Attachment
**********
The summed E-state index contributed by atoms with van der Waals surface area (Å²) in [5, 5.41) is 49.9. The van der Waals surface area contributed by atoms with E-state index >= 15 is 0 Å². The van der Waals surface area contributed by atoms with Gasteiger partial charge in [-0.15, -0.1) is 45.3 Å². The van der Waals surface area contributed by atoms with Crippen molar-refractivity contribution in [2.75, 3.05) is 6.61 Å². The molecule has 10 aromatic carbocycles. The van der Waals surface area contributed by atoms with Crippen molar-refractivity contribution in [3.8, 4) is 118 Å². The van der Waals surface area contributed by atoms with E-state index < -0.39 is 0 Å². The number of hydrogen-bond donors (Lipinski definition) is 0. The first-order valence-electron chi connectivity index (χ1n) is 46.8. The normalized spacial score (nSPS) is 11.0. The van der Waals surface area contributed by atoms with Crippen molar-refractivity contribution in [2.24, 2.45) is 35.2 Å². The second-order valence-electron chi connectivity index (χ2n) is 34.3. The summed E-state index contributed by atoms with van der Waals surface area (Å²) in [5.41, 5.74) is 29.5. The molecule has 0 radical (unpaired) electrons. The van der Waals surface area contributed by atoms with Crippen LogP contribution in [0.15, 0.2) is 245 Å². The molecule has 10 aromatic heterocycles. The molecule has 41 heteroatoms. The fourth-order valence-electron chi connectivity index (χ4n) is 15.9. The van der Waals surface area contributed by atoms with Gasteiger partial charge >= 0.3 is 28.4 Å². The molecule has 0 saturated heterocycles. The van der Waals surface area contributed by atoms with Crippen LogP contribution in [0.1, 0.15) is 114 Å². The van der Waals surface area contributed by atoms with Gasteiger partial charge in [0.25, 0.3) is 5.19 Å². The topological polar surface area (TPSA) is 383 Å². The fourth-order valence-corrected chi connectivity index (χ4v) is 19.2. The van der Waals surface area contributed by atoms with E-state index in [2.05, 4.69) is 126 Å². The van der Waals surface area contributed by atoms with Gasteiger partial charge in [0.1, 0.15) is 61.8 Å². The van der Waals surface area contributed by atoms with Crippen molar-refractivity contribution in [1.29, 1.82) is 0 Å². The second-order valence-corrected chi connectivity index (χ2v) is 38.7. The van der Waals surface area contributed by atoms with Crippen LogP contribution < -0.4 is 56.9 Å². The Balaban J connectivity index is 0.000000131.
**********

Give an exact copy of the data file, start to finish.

The summed E-state index contributed by atoms with van der Waals surface area (Å²) in [5, 5.41) is 49.9. The van der Waals surface area contributed by atoms with E-state index >= 15 is 0 Å². The van der Waals surface area contributed by atoms with Gasteiger partial charge in [-0.15, -0.1) is 45.3 Å². The van der Waals surface area contributed by atoms with Crippen molar-refractivity contribution in [2.75, 3.05) is 6.61 Å². The molecule has 10 aromatic carbocycles. The van der Waals surface area contributed by atoms with Crippen molar-refractivity contribution in [3.8, 4) is 118 Å². The van der Waals surface area contributed by atoms with E-state index < -0.39 is 0 Å². The number of hydrogen-bond donors (Lipinski definition) is 0. The first-order valence-electron chi connectivity index (χ1n) is 46.8. The normalized spacial score (nSPS) is 11.0. The van der Waals surface area contributed by atoms with Crippen molar-refractivity contribution in [2.24, 2.45) is 35.2 Å². The second-order valence-electron chi connectivity index (χ2n) is 34.3. The summed E-state index contributed by atoms with van der Waals surface area (Å²) in [5.41, 5.74) is 29.5. The molecule has 0 radical (unpaired) electrons. The van der Waals surface area contributed by atoms with Crippen LogP contribution in [0.15, 0.2) is 245 Å². The molecule has 10 aromatic heterocycles. The molecule has 41 heteroatoms. The fourth-order valence-electron chi connectivity index (χ4n) is 15.9. The van der Waals surface area contributed by atoms with Gasteiger partial charge >= 0.3 is 28.4 Å². The molecule has 0 saturated heterocycles. The van der Waals surface area contributed by atoms with Crippen LogP contribution in [0.1, 0.15) is 114 Å². The van der Waals surface area contributed by atoms with Gasteiger partial charge in [0.25, 0.3) is 5.19 Å². The topological polar surface area (TPSA) is 383 Å². The fourth-order valence-corrected chi connectivity index (χ4v) is 19.2. The van der Waals surface area contributed by atoms with E-state index in [2.05, 4.69) is 126 Å². The van der Waals surface area contributed by atoms with Gasteiger partial charge in [0.1, 0.15) is 61.8 Å². The van der Waals surface area contributed by atoms with Crippen molar-refractivity contribution in [1.29, 1.82) is 0 Å². The second-order valence-corrected chi connectivity index (χ2v) is 38.7. The van der Waals surface area contributed by atoms with Crippen LogP contribution < -0.4 is 56.9 Å². The Balaban J connectivity index is 0.000000131.